INDIANAPOLIS – It's no real surprise that Joe Haeg has found himself gravitating towards veteran Joe Reitz early in his NFL career.
In an NFL world where players migrate from all sorts of backgrounds, Reitz's path is extremely unique.
But Haeg can somewhat relate.
Reitz didn't play college football. His post-college life saw him put on around 60 pounds to pursue an NFL dream.
While Haeg did play college football, the only reason he got that chance came from putting on some serious mass.
Haeg was a 230-pound walk-on at North Dakota State. To get on the field, around 60 pounds was needed for his 6-5 frame.
The weight came and it produced a four-year starter and a future NFL Draft pick.
Now in the same room as Reitz, Haeg has flocked to the easygoing veteran.
"Joe Reitz has been amazing help, especially these last couple of days," Haeg said in the Colts' final week of Training Camp.
"It's unbelievable how much support the older guys have for us younger guys. They've really embraced us and really have that older brother feel to us and it's been awesome."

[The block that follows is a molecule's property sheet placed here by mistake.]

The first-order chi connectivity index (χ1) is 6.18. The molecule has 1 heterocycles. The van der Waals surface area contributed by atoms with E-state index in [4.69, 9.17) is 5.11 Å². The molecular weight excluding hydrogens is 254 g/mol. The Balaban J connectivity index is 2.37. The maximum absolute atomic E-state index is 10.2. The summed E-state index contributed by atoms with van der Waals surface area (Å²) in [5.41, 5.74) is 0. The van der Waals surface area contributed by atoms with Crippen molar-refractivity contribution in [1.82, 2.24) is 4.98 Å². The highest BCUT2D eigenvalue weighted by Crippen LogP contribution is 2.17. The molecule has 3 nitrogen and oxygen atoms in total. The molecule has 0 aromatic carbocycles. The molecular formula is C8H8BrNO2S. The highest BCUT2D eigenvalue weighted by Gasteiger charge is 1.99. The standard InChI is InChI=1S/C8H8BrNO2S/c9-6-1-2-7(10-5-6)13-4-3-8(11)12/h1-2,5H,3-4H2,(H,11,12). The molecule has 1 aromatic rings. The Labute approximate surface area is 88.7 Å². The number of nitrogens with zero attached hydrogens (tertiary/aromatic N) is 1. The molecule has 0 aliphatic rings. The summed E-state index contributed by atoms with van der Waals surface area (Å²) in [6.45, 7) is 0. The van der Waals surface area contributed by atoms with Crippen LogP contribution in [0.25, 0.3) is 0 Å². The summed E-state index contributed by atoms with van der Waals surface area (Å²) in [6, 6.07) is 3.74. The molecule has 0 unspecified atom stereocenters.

Reitz's specific impact as of late has been because Haeg was working at right tackle.
A groin injury kept Reitz sidelined for a couple of days in Anderson.
With a plug and play guy needed, the Colts turned to Haeg for a role that Reitz has mastered in for the last handful of seasons.
When the 2016 regular season arrives, Haeg isn't expected to be in the starting lineup.
But he's shown this offseason, with starting reps at right guard and right tackle, that Haeg is the likely "swing tackle," giving the Colts one guy who can be a backup in multiple spots.
Chuck Pagano has taken note.
"He had the one false start (Saturday) but he battled his tail off and got significant snaps inside and significant snaps outside," Pagano said of Haeg's NFL debut.
"His versatility obviously is something that's a bonus for all of us. He's a guy that you start to check off all the boxes on. Again, it wasn't perfect, but he's smart and knows what to do and he's a really good competitor and a tough guy and he'll battle in there. That's obviously a good thing."